The factors that influence the adoption or non-adoption of information and communications technologies (ICTs) by recently-arrived immigrants in the Wellington Region : a thesis presented in partial fulfilment of the requirements for the degree of Master of Business Information at Massey University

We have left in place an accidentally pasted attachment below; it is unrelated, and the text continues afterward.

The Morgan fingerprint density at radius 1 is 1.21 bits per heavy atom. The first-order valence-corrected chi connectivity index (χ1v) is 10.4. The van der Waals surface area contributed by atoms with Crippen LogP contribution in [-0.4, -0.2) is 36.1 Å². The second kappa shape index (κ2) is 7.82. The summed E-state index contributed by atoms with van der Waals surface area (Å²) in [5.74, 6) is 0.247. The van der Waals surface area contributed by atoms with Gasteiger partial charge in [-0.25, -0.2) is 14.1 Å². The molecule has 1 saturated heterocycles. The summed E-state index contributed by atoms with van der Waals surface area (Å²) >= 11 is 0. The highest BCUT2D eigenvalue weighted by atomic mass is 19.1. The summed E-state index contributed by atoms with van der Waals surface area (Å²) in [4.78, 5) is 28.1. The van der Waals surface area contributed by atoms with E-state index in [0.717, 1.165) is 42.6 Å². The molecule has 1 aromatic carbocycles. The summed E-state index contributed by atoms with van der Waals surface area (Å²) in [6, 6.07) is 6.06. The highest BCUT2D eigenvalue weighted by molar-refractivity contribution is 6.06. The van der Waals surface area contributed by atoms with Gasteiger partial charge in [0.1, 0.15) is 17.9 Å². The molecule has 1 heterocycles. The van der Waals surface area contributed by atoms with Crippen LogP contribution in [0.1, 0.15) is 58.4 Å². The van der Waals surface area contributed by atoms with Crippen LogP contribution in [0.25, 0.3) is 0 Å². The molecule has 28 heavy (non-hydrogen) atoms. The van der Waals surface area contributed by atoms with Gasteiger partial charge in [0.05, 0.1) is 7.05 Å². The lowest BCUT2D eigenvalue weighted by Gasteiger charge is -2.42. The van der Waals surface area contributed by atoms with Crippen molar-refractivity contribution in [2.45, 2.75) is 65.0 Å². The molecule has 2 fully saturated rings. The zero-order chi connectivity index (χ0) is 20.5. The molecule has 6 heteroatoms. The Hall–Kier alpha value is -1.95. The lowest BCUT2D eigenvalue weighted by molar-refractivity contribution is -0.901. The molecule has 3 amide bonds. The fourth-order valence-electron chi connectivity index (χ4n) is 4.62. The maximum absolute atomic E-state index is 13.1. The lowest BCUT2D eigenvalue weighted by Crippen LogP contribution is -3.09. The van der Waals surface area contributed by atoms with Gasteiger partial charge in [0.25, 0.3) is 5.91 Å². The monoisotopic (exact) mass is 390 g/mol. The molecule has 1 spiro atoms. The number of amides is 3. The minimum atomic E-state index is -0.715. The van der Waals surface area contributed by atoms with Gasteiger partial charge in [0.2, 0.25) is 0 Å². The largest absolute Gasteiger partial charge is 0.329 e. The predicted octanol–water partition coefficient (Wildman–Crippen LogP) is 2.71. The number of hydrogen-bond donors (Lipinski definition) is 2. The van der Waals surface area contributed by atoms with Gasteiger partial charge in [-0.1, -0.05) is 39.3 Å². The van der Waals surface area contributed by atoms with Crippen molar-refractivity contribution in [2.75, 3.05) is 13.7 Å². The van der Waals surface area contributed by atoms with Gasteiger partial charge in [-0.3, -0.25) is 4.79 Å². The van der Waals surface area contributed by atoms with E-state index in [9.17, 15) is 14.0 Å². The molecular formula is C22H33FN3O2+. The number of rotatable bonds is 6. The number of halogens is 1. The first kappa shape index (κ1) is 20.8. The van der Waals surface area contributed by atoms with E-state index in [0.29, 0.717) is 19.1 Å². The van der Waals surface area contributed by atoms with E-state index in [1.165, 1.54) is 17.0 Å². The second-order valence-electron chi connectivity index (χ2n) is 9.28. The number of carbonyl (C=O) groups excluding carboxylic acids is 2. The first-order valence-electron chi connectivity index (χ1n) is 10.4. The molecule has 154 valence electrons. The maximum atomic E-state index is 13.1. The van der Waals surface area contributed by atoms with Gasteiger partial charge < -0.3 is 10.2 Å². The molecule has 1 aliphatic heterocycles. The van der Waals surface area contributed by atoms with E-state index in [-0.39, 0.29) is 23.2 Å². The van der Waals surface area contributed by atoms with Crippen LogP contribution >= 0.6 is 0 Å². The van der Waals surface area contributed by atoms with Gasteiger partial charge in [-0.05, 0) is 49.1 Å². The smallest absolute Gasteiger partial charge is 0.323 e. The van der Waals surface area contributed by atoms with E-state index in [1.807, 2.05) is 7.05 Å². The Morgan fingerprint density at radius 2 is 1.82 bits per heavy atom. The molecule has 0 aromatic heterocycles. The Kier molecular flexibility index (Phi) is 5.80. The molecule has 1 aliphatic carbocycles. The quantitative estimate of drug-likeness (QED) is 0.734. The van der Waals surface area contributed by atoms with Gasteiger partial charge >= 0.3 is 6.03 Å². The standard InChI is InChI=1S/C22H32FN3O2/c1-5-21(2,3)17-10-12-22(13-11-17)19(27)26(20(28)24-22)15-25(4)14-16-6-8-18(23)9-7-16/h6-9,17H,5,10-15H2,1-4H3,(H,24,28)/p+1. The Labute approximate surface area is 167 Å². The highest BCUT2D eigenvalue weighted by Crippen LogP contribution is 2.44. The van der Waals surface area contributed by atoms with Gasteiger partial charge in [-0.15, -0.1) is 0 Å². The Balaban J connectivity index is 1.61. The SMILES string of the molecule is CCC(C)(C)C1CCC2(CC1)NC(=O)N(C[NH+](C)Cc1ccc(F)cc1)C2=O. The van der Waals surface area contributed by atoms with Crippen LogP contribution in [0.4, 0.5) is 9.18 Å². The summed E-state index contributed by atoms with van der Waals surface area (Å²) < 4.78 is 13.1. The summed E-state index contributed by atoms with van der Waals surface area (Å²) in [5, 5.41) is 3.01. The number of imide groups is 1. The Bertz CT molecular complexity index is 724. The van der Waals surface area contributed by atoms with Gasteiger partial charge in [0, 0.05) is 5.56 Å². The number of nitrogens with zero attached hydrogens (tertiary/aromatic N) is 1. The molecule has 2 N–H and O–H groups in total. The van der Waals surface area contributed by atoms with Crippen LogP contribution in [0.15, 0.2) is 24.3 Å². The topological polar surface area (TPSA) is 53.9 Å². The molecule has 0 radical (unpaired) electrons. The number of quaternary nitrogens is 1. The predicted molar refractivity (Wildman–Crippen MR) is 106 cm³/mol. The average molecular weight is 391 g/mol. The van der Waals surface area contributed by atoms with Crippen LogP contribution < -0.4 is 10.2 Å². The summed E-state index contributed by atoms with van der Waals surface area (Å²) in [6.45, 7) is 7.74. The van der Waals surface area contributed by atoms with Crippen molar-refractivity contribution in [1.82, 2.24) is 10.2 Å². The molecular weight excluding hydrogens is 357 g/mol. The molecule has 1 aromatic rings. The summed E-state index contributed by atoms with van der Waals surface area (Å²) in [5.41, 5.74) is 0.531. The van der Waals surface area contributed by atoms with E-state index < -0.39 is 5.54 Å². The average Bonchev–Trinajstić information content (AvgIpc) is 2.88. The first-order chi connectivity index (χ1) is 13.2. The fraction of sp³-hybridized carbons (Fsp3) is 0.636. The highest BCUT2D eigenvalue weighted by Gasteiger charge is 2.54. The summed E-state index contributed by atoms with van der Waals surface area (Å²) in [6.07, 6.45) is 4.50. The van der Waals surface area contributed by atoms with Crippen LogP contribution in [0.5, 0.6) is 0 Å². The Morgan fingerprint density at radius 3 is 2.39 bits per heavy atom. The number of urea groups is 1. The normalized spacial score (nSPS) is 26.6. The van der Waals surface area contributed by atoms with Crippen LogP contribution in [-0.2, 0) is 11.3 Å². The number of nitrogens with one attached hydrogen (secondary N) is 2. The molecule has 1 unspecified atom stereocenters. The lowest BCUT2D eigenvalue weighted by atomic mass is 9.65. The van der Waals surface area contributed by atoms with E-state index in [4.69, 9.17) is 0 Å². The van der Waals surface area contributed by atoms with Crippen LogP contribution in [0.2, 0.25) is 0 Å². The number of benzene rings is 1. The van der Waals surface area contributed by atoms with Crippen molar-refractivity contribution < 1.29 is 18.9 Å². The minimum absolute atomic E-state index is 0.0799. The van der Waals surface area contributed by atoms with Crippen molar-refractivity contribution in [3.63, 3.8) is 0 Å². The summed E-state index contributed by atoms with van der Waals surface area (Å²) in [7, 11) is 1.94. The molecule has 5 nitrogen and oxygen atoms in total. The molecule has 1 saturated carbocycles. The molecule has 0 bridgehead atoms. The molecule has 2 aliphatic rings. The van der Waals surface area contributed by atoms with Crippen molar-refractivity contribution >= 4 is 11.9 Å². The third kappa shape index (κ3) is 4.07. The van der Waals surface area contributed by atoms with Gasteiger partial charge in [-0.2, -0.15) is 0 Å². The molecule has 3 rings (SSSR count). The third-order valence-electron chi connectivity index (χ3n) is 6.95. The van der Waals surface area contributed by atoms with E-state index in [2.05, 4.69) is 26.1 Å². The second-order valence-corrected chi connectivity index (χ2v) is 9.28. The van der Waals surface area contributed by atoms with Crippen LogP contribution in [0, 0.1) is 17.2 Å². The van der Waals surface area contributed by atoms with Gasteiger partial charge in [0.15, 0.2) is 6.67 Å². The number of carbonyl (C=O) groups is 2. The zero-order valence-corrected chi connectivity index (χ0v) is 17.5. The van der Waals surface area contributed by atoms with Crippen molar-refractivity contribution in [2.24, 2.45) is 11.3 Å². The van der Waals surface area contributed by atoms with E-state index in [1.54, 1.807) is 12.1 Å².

The purpose of this qualitative study was to better understand recent immigrants' perceptions of ICTs, what causes them to adopt or not adopt ICTs, and the factors that influence such action. A self-selected, volunteer sample of 32 recent immigrants living in 15 households, between the ages of 12 - 65 and who came from developing countries that include Africa (5), the Middle East (4), Central Asia (3) and South East Asia (2) participated in the research. The Refugee and Migrants' Service (RMS), Wellington branch, and ethnic community leaders supported the study and introduced the researcher to potential participants. Two rounds of semi-structured, in-depth audio-taped interviews were held in the immigrants' own homes. The aim of the first round of interviews was to establish trust with the volunteers. The second round of interviews occurred six weeks later. The follow-up interviews provided an opportunity for both the researcher and the participants to validate the transcribed interviews as well as allowing further discussion on their ICT adoption. The majority of participants interviewed had a positive attitude towards ICTs. They viewed the technology as a useful tool because they saw relative- advantage benefits such as accomplishing tasks more easily, saving money on communication and finding employment. A priority on home access was evident for nearly half the interviewees who owned their computers (despite participants being low-waged and some unemployed). The major method of adoption for the immigrants who were new to computing was via friends and family. The personal one-to-one teaching, in a safe, relaxed environment was important to many migrants, as was the timeliness of the teaching. Overall, the results show that young, male participants with a relatively higher educational background were more likely to be adopters. In contrast, older female participants with little or no education were less likely to participate in ICTs. The results also show that the majority of the participants lacked computing experience. This study was exploratory in nature, therefore there is opportunity for researchers interested in understanding ICTs adoption to build on these research findings and explore in greater detail a range of factors that influence recent immigrants' adoption or non adoption of ICTs. The findings have important implication for policy makers and practitioners who wish to create an inclusive society where all members, including recent immigrants, are able to access and use ICTs and hence be able to fully participate in the information society. Recommendations, based on the study's findings, include suggestions to promote ICTs among recently-arrived immigrants community.